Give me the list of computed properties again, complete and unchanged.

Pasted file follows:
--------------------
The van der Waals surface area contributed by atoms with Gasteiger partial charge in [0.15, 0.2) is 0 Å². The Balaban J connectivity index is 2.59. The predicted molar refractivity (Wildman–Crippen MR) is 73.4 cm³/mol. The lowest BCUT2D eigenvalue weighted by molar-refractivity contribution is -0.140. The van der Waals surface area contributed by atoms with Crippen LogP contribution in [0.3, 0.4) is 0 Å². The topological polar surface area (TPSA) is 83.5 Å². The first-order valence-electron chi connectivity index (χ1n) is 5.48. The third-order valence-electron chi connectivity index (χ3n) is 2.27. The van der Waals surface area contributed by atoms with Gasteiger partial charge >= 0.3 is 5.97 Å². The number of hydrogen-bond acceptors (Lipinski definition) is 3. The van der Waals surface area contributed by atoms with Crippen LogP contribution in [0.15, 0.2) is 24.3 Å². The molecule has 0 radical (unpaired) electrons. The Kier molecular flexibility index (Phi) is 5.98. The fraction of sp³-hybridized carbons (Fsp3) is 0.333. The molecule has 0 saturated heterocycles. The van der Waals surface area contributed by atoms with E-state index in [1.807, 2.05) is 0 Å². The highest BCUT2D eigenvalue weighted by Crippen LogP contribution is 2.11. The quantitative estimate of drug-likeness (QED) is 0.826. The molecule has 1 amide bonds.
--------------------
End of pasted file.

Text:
The van der Waals surface area contributed by atoms with Gasteiger partial charge in [0.15, 0.2) is 0 Å². The Balaban J connectivity index is 2.59. The predicted molar refractivity (Wildman–Crippen MR) is 73.4 cm³/mol. The lowest BCUT2D eigenvalue weighted by molar-refractivity contribution is -0.140. The van der Waals surface area contributed by atoms with Crippen LogP contribution in [0.3, 0.4) is 0 Å². The topological polar surface area (TPSA) is 83.5 Å². The first-order valence-electron chi connectivity index (χ1n) is 5.48. The third-order valence-electron chi connectivity index (χ3n) is 2.27. The van der Waals surface area contributed by atoms with Gasteiger partial charge >= 0.3 is 5.97 Å². The number of hydrogen-bond acceptors (Lipinski definition) is 3. The van der Waals surface area contributed by atoms with Crippen LogP contribution in [0.15, 0.2) is 24.3 Å². The molecule has 0 radical (unpaired) electrons. The Kier molecular flexibility index (Phi) is 5.98. The fraction of sp³-hybridized carbons (Fsp3) is 0.333. The molecule has 0 saturated heterocycles. The van der Waals surface area contributed by atoms with E-state index in [1.807, 2.05) is 0 Å². The highest BCUT2D eigenvalue weighted by Crippen LogP contribution is 2.11. The quantitative estimate of drug-likeness (QED) is 0.826. The molecule has 1 amide bonds.